The Pro*C/C++ Precompiler treats a PL/SQL block like a single SQL statement. So, like a SQL statement, a PL/SQL block can be stored in a string host variable or literal. When you store the PL/SQL block in the string, omit the keywords EXEC SQL EXECUTE, the keyword END-EXEC, and the ';' statement terminator.

However, there are two differences in the way the precompiler handles SQL and PL/SQL:

With Method 1

If the PL/SQL block contains no host variables, you can use Method 1 to EXECUTE the PL/SQL string in the usual way.

With Method 2

If the PL/SQL block contains a known number of input and output host variables, you can use Method 2 to PREPARE and EXECUTE the PL/SQL string in the usual way.

You must put all host variables in the USING clause. When the PL/SQL string is EXECUTEd, host variables in the USING clause replace corresponding placeholders in the PREPAREd string. Though the precompiler treats all PL/SQL host variables as input host variables, values are assigned correctly. Input (program) values are assigned to input host variables, and output (column) values are assigned to output host variables.

Every placeholder in the PREPAREd PL/SQL string must correspond to a host variable in the USING clause. So, if the same placeholder appears two or more times in the PREPAREd string, each appearance must correspond to a host variable in the USING clause.

With Method 3

Methods 2 and 3 are the same except that Method 3 allows FETCHing. Since you cannot FETCH from a PL/SQL block, just use Method 2 instead.

With Oracle Method 4

If the PL/SQL block contains an unknown number of input or output host variables, you must use Method 4.

To use Method 4, you set up one bind descriptor for all the input and output host variables. Executing DESCRIBE BIND VARIABLES stores information about input and output host variables in the bind descriptor. Because the precompiler treats all PL/SQL host variables as input host variables, executing DESCRIBE SELECT LIST has no effect.

Caution:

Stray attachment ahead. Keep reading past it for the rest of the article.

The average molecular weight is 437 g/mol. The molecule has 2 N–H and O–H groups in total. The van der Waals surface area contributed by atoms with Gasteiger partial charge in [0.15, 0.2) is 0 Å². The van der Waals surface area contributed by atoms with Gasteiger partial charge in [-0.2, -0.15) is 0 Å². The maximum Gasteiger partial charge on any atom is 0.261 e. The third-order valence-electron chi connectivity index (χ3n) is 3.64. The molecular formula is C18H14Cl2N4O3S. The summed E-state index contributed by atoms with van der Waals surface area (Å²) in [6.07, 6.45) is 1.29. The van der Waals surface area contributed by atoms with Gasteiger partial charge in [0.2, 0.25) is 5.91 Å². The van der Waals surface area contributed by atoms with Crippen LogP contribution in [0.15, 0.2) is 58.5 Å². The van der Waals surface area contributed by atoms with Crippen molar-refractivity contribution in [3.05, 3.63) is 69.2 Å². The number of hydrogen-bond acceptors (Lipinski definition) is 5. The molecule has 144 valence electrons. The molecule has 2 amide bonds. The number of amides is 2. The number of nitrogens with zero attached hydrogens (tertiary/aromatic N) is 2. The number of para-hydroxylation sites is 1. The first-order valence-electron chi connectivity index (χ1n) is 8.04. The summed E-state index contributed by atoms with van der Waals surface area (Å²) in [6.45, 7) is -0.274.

In dynamic SQL Method 4, you cannot bind a host array to a PL/SQL procedure with a parameter of type "table."

See Also:

Chapter 15, "Oracle Dynamic SQL: Method 4" for information on the use of bind descriptors with method 4.

Caution:

Do not use ANSI-style Comments (- -) in a PL/SQL block that will be processed dynamically because end-of-line characters are ignored. As a result, ANSI-style Comments extend to the end of the block, not just to the end of a line. Instead, use C-style Comments (/* ... */).

Dynamic SQL Statement Caching

Statement caching refers to the feature that provides and manages a cache of statements for each session. In the server, it means that cursors are ready to be used without the statement being parsed again. Statement caching can be enabled in the precompiler applications, which will help in the performance improvement of all applications that rely on the dynamic SQL statements. Performance improvement is achieved by removing the overhead of parsing the dynamic statements on reuse.

You can obtain this performance improvement by using a new command line option, stmt_cache (for the statement cache size), which will enable the statement caching of the dynamic statements. By enabling the new option, the statement cache will be created at session creation time. The caching is only applicable for the dynamic statements and the cursor cache for the static statements co-exists with this feature.

The command line option stmt_cache can be given any value in the range of 0 to 65535. Statement caching is disabled by default (value 0). The stmt_cache option can be set to hold the anticipated number of distinct dynamic SQL statements in the application.